The world is all the rage about the Internet of Things (IoT) and its impact on almost every aspect of existence. But what is IoT, exactly? Why is it so important? And how are key industries applying IoT?
What is IoT?
IoT refers to the network of physical devices – things – that are embedded with software, sensors, and other technologies to collect and share data with other systems and devices over the internet. These “things” could be as a simple health-tracking wearable or as complex as self-driving cars whose sensors detect objects in their path.
Although it is still somewhat of a work in progress, IoT is set to change the way people do things, with experts suggesting that it will have the biggest technological impact since cloud computing. There are billions of IoT devices today. In fact, the number of IoT products has surpassed the human population on the planet.
Research by Statista revealed that the number of IoT connected devices is expected to reach 31 billion by the end of 2020, and grow to 75 billion globally by 2025. At this rate, IoT is set to impact all areas of life in the years to come, leading to a smart world that initially was only imaginable in science fiction.
How IoT works:
From sensors to user-interface, IoT devices collect, send, and act on data by communicating with each other in ways that allow users to obtain real-time insights. A complete IoT system features four components: sensors, connectivity, data processing, and user interface. Let’s look at these components and their roles in an IoT system.
Sensors: IoT sensors gather data – like location, images, motion, air quality, light, temperature – from their surroundings. A sensor could be used alone, or as part of multiple sensors in a device (think about GPS, a camera, or a cellular phone accelerometer). Either way, the idea is for data to be recorded from the environment by some type of device.
Connectivity: IoT devices share the sensor data by linking to an IoT gateway or other edge computing device where information is either analyzed locally or sent to the cloud. But cloud computing is an appealing option for many companies, considering the amount of data IoT applications generate.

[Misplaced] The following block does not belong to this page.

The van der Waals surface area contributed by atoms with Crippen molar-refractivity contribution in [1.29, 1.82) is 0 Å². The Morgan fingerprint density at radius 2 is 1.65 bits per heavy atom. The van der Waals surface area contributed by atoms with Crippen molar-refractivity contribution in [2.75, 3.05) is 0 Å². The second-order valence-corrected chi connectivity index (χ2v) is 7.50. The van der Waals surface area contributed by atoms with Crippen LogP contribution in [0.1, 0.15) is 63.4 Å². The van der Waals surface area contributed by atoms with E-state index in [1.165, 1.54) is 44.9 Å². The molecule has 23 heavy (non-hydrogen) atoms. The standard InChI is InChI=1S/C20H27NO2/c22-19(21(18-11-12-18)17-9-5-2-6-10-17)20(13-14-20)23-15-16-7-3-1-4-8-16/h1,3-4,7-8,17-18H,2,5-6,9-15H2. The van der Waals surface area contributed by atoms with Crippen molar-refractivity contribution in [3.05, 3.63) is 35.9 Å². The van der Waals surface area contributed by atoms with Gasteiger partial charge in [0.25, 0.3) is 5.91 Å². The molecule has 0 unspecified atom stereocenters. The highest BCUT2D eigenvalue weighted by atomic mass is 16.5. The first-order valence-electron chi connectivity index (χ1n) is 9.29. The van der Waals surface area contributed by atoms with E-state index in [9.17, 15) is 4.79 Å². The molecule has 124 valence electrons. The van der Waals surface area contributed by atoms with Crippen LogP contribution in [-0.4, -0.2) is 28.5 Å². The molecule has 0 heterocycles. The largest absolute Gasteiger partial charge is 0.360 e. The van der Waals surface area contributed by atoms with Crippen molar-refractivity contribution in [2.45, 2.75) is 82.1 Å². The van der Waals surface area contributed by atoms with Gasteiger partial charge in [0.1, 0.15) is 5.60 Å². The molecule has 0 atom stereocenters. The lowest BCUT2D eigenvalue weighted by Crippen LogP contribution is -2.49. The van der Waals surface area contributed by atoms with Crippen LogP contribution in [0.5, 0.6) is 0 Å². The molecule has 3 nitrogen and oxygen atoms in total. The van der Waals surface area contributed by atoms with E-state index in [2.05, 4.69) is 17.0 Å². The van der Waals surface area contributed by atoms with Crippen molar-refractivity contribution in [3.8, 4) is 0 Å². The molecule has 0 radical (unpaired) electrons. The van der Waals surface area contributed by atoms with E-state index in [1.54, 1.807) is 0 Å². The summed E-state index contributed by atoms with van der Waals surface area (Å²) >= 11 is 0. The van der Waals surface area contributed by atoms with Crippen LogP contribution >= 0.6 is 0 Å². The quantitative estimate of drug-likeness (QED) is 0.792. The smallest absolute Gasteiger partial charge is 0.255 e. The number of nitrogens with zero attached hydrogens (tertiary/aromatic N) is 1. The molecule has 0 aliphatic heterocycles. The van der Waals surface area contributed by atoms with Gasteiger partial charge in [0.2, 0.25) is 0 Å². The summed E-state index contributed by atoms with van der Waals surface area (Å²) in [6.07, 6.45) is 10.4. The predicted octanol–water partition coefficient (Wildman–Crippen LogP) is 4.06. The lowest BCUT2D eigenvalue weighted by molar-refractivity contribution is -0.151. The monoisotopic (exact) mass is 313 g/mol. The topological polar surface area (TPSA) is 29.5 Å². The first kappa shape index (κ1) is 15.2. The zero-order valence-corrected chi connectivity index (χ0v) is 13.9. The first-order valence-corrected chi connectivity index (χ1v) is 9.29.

Data process: Once the data reaches the cloud, the software does some form of processing on it. This could be as simple as confirming that the temperature reading is within the specified range or as complex as identifying objects using computer vision in videos and so on. In case something is not right, the user gets a notification.
User interface: Lastly, the system sends a notification to the user through text, email, etc. For instance, the user gets an email notification when the temperature is too high in the cold storage. On the other hand, the user can have an interface that enables them to monitor the system proactively. Like if they want to look at the video feeds in their house through a web browser or phone. And depending on the IoT application, one can even signal the system to do something – like raise the temperature when it falls below the optimum degree.
The Internet of Things also uses Artificial Intelligence (AI) and Machine Learning (ML) to make the data collection process easier and more dynamic.
Why is IoT so important?
When something is connected to the internet, it means that it can send and receive data. The ability to send and receive data makes things smart – and smart is good.
IoT offers individuals and companies the opportunity to be more efficient in the way they do things. All while saving time, money, and emissions in the process. It will allow governments, public authorities, and organizations to rethink how they produce goods and deliver services. The scope and quality of data across the IoT provides an opportunity for much more responsive and contextualized interactions with devices, which creates the room for change.